Dead Branch River

Saving New England’s Wildlife Grant Keeps the Dead Branch River Teaming With Wildlife

Image Credit: The Nature Conservancy

NORTHAMPTON, MASS. — January 21, 2010 — Though its name may imply the opposite, Dead Branch Brook thrives with freshwater life. Brook trout and Atlantic salmon rely on its clear and cold water, while turtles and salamanders forage and travel in and alongside the streambed.

With a grant from the Open Space Institute’s Saving New England’s Wildlife program, The Nature Conservancy has preserved an additional 2,000 feet of frontage along this high-quality tributary to the Westfield River with the purchase of 32 acres in Chesterfield from the Bisbee family.

“This purchase creates a two-mile long corridor of protected river on Dead Branch Brook, the forests that buffer it and the wildlife that live and travel in it,” said Markelle Smith, land protection specialist for The Nature Conservancy. “We’re grateful to the Bisbee family and the Open Space Institute for their generosity in helping make this happen.”

“This sale is historic in that this land has been part of the family for over 150 years,” said Bill Bisbee. “For more than a century, the Dead Branch Brook provided the water power to operate Bisbee sawmill in the days before electricity. The Bisbee family is glad to have worked with The Nature Conservancy to preserve the family's historic legacy in the area and to conserve this stretch of the Dead Branch that is so rich in natural beauty.”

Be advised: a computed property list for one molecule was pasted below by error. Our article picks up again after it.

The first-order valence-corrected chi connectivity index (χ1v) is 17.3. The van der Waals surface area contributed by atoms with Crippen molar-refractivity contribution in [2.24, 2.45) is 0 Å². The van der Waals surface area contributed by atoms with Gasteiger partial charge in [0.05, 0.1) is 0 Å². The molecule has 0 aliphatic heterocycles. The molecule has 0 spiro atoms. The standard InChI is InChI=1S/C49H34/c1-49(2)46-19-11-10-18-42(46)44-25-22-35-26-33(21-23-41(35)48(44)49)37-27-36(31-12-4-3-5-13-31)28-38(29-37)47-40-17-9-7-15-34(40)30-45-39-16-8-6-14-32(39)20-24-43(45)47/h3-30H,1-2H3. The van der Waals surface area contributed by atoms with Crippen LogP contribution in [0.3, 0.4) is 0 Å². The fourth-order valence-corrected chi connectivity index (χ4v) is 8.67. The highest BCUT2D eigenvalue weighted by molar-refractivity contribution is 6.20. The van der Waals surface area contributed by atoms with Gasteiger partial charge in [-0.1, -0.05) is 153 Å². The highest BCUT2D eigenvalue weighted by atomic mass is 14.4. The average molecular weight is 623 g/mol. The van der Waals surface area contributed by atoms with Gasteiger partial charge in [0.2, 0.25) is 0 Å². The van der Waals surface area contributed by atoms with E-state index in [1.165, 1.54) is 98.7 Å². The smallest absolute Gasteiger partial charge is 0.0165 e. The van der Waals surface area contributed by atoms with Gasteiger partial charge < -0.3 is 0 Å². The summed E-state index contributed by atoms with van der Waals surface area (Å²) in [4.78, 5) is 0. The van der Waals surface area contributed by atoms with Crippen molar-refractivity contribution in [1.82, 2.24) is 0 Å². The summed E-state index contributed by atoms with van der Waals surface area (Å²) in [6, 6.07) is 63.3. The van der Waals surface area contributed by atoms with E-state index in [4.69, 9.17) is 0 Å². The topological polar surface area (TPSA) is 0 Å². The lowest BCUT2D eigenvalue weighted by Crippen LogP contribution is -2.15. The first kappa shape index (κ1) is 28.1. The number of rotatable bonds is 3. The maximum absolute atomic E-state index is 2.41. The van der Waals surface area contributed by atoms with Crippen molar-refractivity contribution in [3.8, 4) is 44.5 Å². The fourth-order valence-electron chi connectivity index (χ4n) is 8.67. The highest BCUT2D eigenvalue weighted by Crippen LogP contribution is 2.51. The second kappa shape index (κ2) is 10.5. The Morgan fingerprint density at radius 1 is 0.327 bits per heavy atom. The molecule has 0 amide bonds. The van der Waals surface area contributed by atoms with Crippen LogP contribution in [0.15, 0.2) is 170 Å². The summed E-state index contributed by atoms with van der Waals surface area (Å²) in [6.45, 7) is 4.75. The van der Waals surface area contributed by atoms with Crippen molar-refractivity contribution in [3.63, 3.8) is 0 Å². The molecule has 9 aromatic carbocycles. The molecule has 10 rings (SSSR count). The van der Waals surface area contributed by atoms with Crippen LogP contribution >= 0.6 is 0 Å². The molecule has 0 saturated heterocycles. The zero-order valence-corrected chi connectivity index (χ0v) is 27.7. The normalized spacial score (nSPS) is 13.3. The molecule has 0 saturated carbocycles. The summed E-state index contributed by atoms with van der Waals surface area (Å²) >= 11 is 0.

Launched in July 2009 and capitalized with a lead grant from the Doris Duke Charitable Foundation, OSI’s Saving New England’s Wildlife initiative awards grants in Maine, Massachusetts and New Hampshire to sustain, protect and enhance ecologically critical lands and waters identified by State Wildlife Action Plans, making the vision of the action plans a reality.

The Westfield River was Massachusetts’s first Wild and Scenic designated river. Today, more than 78 miles of the Westfield River’s tributaries and main branches have been designated “wild and scenic” by the National Park Service.

The land is also situated in the heart of a vast, intact forest. Immediately to the north is the Fisk Meadows Wildlife Management Area, which includes more than 1,300 acres of protected land. To the south is a complex of protected land owned by the Massachusetts Department of Conservation and Recreation totaling almost 1,100 acres.

“This project protects and links key forest and riverfront lands, all of which supports important wildlife habitat,” said Peter Howell, OSI’s executive vice president. “It’s proof that small projects can have a great impact in the overall composition of a landscape.”

Increasing and connecting protected areas, TNC scientists say, can help enhance resiliency and reduce the disruptive effects of climate change.

“Large, intact forests and free-flowing rivers are better able to withstand dramatic changes in temperature and precipitation, which are two of the expected impacts of climate change,” said Laura Marx, forest ecologist for The Nature Conservancy. “In turn, these healthy natural areas will be better able to help us, by feeding our water supply and protecting our homes from floods, to name only a few.”

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